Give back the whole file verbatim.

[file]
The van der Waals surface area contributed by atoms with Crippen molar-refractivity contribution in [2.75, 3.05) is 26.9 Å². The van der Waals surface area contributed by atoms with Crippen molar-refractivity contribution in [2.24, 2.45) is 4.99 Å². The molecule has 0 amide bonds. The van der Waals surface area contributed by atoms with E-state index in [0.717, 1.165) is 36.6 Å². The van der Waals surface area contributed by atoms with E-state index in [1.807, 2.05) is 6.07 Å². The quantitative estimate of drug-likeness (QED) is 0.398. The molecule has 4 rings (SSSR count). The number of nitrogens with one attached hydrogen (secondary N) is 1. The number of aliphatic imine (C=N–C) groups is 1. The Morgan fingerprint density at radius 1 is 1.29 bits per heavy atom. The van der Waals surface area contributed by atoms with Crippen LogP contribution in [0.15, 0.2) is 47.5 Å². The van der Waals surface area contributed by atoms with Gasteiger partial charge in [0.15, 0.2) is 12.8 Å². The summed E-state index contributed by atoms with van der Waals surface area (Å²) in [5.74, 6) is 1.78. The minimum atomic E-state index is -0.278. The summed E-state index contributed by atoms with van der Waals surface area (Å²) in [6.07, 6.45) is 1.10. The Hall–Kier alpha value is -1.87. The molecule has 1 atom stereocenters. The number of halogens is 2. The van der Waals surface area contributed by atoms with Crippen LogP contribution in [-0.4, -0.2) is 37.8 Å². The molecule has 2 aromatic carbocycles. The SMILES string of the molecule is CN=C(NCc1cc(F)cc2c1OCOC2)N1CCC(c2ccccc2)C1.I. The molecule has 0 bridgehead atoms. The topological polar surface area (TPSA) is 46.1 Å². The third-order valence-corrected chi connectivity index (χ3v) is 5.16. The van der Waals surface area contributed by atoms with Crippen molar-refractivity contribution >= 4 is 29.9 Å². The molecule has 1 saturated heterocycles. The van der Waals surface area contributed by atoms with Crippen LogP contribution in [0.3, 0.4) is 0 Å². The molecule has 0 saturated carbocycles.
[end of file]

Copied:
The van der Waals surface area contributed by atoms with Crippen molar-refractivity contribution in [2.75, 3.05) is 26.9 Å². The van der Waals surface area contributed by atoms with Crippen molar-refractivity contribution in [2.24, 2.45) is 4.99 Å². The molecule has 0 amide bonds. The van der Waals surface area contributed by atoms with E-state index in [0.717, 1.165) is 36.6 Å². The van der Waals surface area contributed by atoms with E-state index in [1.807, 2.05) is 6.07 Å². The quantitative estimate of drug-likeness (QED) is 0.398. The molecule has 4 rings (SSSR count). The number of nitrogens with one attached hydrogen (secondary N) is 1. The number of aliphatic imine (C=N–C) groups is 1. The Morgan fingerprint density at radius 1 is 1.29 bits per heavy atom. The van der Waals surface area contributed by atoms with Crippen LogP contribution in [0.15, 0.2) is 47.5 Å². The van der Waals surface area contributed by atoms with Gasteiger partial charge in [0.15, 0.2) is 12.8 Å². The summed E-state index contributed by atoms with van der Waals surface area (Å²) in [5.74, 6) is 1.78. The minimum atomic E-state index is -0.278. The summed E-state index contributed by atoms with van der Waals surface area (Å²) in [6.07, 6.45) is 1.10. The Hall–Kier alpha value is -1.87. The molecule has 1 atom stereocenters. The number of halogens is 2. The van der Waals surface area contributed by atoms with Crippen LogP contribution in [-0.4, -0.2) is 37.8 Å². The molecule has 2 aromatic carbocycles. The SMILES string of the molecule is CN=C(NCc1cc(F)cc2c1OCOC2)N1CCC(c2ccccc2)C1.I. The molecule has 0 bridgehead atoms. The topological polar surface area (TPSA) is 46.1 Å². The third-order valence-corrected chi connectivity index (χ3v) is 5.16. The van der Waals surface area contributed by atoms with Crippen molar-refractivity contribution >= 4 is 29.9 Å². The molecule has 1 saturated heterocycles. The van der Waals surface area contributed by atoms with Crippen LogP contribution in [0.3, 0.4) is 0 Å². The molecule has 0 saturated carbocycles.